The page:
Talking Point members’ advice on seeing someone with dementia in person for the first time in months.
‘Don’t worry if the person doesn’t seem to know who you are – just be aware that the emotional tie is still likely to be there and the feeling of “closeness” is likely to be intact.
‘Just a few weeks ago, my wife looked at me and asked, “Who are you?” The important thing was that she wasn’t afraid and readily accepted my answer.
‘This afternoon we were driving home from the day centre and my wife later told me that at that time she didn’t know who I was, but thought that I was a nice man (thank goodness for the last part of that!)’
‘Seeing them will no doubt be an emotional moment for you. It might be for them as well, or perhaps the illness has advanced too far for that to be the case.
‘Perhaps they no longer show emotion, or in their memory they saw you last week not many months ago, so why would it be emotional for them? Expect the unexpected.
‘Perhaps another member of the family who cares for them daily has tried to keep you up to date with how their illness is progressing.
‘When you meet them and all the gradual changes are seen in one go then accept what presents to you.
‘A carer does not need judgement because their reports were not “accurate” enough, perhaps sparing you pain or just living day to day with the loved one they adjust without realising. That carer has been through a lot, supporting the shared love one.’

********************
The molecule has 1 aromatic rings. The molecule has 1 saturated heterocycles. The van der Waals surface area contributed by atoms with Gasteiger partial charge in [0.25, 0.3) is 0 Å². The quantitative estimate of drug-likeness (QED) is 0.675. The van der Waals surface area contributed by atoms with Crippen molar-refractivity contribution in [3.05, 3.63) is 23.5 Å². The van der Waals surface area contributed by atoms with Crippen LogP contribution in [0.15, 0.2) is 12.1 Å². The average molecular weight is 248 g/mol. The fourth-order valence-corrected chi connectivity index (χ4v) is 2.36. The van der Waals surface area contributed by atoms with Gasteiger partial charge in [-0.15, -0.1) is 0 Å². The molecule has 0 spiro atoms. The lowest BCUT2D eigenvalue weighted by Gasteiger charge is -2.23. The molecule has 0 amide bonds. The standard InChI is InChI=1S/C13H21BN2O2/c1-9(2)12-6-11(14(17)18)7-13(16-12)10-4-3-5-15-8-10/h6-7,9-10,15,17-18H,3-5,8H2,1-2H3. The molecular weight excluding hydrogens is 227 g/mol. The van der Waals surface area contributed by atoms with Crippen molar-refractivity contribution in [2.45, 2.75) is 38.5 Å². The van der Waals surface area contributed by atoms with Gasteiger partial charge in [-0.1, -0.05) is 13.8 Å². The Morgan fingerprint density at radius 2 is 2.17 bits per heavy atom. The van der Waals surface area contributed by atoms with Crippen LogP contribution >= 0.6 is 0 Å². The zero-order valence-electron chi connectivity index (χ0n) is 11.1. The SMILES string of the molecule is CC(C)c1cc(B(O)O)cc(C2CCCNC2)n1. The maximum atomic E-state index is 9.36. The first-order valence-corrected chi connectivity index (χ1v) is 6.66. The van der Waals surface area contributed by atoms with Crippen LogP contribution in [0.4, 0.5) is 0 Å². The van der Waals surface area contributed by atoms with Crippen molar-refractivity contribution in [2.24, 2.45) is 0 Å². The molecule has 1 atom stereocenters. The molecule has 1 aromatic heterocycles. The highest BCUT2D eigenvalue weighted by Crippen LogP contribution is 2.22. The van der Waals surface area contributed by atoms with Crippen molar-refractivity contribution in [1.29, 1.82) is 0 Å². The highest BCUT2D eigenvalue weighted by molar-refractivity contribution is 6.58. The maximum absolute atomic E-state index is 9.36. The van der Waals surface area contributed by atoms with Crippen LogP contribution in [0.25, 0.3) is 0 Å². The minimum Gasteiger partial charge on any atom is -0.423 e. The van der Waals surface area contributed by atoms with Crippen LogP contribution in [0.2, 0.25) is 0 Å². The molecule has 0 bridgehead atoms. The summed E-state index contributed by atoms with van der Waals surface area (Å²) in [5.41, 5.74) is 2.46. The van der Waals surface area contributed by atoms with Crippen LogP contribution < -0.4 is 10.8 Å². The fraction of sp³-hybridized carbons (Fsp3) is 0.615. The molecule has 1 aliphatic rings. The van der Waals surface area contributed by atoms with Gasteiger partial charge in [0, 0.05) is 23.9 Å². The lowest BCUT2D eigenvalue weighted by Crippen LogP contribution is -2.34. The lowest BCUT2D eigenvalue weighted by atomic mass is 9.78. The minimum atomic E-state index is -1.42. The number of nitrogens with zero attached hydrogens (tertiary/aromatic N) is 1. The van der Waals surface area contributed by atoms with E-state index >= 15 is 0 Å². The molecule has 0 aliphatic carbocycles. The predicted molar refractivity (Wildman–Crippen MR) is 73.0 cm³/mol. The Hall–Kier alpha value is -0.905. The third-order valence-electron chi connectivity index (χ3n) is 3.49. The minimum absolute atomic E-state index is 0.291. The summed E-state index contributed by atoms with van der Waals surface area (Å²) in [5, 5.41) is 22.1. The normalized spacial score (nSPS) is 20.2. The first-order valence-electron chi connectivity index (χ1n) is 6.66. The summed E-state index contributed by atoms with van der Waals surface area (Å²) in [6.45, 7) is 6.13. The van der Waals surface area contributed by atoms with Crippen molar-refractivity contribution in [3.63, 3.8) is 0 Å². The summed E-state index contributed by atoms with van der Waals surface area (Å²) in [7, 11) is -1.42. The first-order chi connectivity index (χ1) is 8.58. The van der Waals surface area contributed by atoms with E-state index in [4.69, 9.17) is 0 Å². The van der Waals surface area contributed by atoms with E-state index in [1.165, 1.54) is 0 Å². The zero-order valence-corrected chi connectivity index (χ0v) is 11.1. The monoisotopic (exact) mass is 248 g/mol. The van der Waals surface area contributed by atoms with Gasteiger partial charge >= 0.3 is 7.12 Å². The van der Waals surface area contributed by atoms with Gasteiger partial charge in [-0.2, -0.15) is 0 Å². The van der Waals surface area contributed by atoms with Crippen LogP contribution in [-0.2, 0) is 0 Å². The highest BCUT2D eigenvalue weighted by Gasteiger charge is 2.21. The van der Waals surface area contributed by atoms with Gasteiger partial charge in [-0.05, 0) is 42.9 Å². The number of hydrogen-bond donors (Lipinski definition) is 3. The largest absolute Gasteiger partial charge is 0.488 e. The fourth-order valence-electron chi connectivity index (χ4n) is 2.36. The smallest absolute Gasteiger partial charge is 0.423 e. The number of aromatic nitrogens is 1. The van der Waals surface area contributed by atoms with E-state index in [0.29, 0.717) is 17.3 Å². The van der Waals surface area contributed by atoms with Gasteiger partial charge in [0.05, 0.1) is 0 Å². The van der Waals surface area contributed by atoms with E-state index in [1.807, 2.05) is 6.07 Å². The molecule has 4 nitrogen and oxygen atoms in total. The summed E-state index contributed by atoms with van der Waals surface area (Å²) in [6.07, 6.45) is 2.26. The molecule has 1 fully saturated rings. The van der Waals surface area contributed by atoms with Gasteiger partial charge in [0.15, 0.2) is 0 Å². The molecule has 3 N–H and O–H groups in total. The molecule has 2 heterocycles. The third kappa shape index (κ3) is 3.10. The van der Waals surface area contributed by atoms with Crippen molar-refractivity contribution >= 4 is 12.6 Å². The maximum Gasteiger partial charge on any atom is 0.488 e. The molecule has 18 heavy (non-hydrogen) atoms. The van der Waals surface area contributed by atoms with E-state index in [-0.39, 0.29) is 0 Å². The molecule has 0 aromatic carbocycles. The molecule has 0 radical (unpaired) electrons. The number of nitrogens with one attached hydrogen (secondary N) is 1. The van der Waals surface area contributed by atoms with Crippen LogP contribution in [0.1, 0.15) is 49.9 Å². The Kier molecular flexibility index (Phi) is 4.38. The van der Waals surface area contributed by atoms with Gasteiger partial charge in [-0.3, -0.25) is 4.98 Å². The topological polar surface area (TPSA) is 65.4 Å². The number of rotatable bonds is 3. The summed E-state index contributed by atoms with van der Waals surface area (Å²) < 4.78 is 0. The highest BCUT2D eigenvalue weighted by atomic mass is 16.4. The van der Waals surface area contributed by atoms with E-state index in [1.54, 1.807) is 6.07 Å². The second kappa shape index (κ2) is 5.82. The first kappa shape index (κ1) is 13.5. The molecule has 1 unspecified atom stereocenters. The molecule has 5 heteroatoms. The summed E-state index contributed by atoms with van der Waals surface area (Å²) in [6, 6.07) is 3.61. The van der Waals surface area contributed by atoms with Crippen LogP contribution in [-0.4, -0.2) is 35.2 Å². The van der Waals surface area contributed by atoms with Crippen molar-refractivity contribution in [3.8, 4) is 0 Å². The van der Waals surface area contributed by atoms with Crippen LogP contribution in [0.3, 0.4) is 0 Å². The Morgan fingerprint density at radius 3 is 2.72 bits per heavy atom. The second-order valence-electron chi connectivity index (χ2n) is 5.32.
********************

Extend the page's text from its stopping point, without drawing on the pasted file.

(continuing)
‘If the visit or “contact” is short, that is not a sign of failure. My mother dispatches people with unseemly haste. The point is, though, that she is happy!
‘I think we can at times, hope love can cut through dementia. It can’t sadly, however large the love was at one time.
‘If you think they may not recognise you, then try calling out an upbeat greeting before they see your face. Speech takes a different pathway through the brain.
‘If things go badly remember that dementia can be tidal through the day. So, if you had seen them at 8.35am, the visit may have been very different!’
‘I think that it is better to treat the person as if you have just met them and take your lead from them. Don’t try to remind them of things from their past as it will only confuse them. If you are lucky they will remember you but if not just enjoy the day.’
‘Don’t mention other family members if they’re not sure who you are, keep it simple. Try to chat about a really happy memory from the past or a pet – my mum forgets humans, but never ever forgets our pets!
‘If you’re one of the lucky ones and get chance to hug, enjoy every single wonderful second.’
What advice do you have for people with dementia and carers about coping with colder weather?
Let us know by 4 January 2021 so we can share it in our next magazine.